Last Night a Gluten Free Biscuit Saved My Life: Gluten and Depression

The Great Oat Biscuit Debacle

The Great Oat Biscuit Debacle

At this very moment in time, the Gluten Summit is underway in America. A diverse group of leading experts in health and nutrition are giving free lectures on all things gluten, which has reminded me of my battle to give up the big G and the effect it had on my life.

What happened when I gave up gluten? Well, in short, I think it cured my depression. Much has been written and researched on the link between gluten and depression – I’ll not rehash it here, check out the links below for some more info.

But this is what I know. Throughout my life I have suffered with depression. Through my teens I had dark times, throwing myself into whirlpools of anxiety and depression which often ended in illness or periods of fatigue. In my mid-20s there were whole months lost to hiding in my bedroom, avoiding all social contact, and giving in to the dark cloud that made everything and everyone seem so futile, so frustrating and unsatisfying.

And then at aged 30 my current illness hit, and for about 6 months I felt like I was going to die. There were moments when I wanted to die. And others when I felt there was no possible way I could cope with the pain any more. I didn’t want to see anyone, speak to anyone, be part of the world anymore.

At the beginning of my illness I immediately transitioned on to a low gluten diet on the advice of my nutritionist, cutting out all gluten-containing bread, biscuits, pastry and pasta. I read food labels carefully and bought all gluten free condiments and ingredients, including gluten free oats, brown rice and buckwheat (even though these grains are technically gluten free, unless the packet states that the product is gluten free there is a good chance that it has been contaminated with gluten in the farming or packaging process). I cooked everything I ate from scratch and stuck to my diet religiously.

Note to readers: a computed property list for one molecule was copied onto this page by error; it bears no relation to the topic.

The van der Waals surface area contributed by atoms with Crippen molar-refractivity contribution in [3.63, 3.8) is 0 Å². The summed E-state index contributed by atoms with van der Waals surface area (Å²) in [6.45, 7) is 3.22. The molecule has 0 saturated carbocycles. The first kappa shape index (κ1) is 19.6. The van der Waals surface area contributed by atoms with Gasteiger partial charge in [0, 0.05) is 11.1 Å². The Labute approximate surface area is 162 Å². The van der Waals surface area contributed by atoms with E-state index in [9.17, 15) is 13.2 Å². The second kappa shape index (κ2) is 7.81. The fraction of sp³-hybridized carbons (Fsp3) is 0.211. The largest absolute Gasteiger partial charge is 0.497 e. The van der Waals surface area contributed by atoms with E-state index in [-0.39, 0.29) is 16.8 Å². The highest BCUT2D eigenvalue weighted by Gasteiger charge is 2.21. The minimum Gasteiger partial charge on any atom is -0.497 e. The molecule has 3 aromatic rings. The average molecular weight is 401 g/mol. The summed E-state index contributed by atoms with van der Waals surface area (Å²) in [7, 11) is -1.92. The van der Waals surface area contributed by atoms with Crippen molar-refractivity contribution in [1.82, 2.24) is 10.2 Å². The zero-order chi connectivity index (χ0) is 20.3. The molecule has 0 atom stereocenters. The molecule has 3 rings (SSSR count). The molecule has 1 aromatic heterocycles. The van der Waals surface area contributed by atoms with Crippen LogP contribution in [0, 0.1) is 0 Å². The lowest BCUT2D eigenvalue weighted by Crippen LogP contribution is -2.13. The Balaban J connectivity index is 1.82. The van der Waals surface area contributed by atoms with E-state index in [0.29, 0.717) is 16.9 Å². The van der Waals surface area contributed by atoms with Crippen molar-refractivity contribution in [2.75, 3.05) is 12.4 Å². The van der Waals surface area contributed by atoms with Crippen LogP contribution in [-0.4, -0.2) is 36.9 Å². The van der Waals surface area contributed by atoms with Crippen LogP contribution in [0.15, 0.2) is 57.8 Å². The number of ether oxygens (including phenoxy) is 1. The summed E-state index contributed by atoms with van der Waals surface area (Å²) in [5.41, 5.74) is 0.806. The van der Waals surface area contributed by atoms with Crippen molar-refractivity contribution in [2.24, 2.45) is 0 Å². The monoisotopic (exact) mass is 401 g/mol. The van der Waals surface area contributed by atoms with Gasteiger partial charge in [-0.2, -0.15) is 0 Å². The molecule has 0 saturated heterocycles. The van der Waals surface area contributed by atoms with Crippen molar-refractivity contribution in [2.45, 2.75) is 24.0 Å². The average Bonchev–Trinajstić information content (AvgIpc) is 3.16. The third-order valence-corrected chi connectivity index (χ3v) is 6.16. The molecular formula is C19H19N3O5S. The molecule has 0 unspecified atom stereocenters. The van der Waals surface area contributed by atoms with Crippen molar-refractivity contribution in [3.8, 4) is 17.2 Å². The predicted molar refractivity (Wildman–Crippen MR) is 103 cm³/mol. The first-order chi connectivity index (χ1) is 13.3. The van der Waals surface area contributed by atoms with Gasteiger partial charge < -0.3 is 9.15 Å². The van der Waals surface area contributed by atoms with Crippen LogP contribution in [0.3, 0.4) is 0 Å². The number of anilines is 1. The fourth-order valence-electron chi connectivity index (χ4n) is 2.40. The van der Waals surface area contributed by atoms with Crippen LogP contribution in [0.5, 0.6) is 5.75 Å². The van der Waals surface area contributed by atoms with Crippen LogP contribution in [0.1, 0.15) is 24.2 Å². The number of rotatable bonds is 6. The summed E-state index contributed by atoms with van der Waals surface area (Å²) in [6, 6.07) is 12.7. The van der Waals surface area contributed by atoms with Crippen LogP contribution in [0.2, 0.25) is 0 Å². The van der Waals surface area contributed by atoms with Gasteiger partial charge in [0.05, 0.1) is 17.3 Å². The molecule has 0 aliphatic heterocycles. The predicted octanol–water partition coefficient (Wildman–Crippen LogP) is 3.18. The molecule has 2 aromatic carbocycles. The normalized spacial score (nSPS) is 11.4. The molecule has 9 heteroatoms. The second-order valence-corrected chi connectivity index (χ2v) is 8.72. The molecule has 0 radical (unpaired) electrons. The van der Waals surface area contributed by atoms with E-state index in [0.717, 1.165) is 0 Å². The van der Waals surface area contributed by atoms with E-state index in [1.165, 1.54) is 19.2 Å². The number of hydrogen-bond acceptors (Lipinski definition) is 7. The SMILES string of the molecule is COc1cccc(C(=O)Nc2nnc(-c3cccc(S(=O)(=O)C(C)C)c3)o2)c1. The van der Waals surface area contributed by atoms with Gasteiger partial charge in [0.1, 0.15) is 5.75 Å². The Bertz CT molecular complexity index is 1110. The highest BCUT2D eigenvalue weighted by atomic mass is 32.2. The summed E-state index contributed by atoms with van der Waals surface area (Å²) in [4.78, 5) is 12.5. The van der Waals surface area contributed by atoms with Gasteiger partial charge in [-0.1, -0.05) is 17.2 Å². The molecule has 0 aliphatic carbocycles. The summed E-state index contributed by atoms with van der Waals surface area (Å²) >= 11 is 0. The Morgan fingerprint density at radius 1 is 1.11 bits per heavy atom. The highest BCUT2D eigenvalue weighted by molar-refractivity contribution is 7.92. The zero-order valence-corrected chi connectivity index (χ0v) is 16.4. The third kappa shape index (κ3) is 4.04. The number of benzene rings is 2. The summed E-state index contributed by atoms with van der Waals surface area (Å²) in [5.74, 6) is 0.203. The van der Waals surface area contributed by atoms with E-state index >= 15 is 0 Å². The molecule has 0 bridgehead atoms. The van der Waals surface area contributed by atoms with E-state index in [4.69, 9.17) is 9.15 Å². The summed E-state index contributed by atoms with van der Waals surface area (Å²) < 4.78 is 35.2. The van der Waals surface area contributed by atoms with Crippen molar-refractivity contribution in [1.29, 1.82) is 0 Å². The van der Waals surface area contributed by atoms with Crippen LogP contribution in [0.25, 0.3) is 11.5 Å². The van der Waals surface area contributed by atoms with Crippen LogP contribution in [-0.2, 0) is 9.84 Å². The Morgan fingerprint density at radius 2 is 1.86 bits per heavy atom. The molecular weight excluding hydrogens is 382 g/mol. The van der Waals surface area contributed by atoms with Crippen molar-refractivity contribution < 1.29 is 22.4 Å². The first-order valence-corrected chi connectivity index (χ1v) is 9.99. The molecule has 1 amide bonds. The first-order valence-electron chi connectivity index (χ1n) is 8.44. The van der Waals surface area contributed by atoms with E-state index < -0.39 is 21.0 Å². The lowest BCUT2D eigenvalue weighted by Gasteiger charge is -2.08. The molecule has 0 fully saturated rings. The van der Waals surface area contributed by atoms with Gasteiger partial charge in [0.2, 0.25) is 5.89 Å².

I started to lean heavily on making oat biscuits, an easy food to make and travel with, especially since I was eating 9 times a day – a hefty volume of food to be preparing with Chronic Fatigue Syndrome decimating my energy levels. The oat cakes were cheap and easy and tasty.

However, they contained gluten. I used a small amount of spelt flour in each batch, and thought nothing of it at first. I figured such a small amount in an otherwise clean diet couldn’t make much difference, especially as spelt has a lower gluten content than wheat flour. Well, I was wrong.

In March 2013 I started an anti-Candida diet and decided to stop eating the oat biscuits, even though the ingredients were ‘legal’ on the diet, as I wanted to eliminate all sweet foods to help reduce sugar cravings – I was using Stevia to sweeten the biscuits, but the false sweetness was still something I wanted to get away from. My diet was now completely gluten free. And within days I was feeling extremely positive.

I’ve had alot of ups and downs since then with my health (my complicated symptoms are not straight forward to treat), but I have not fallen into depression once since my diet has been completely gluten free. There are bad hours, or even days, but they are low points, not depression.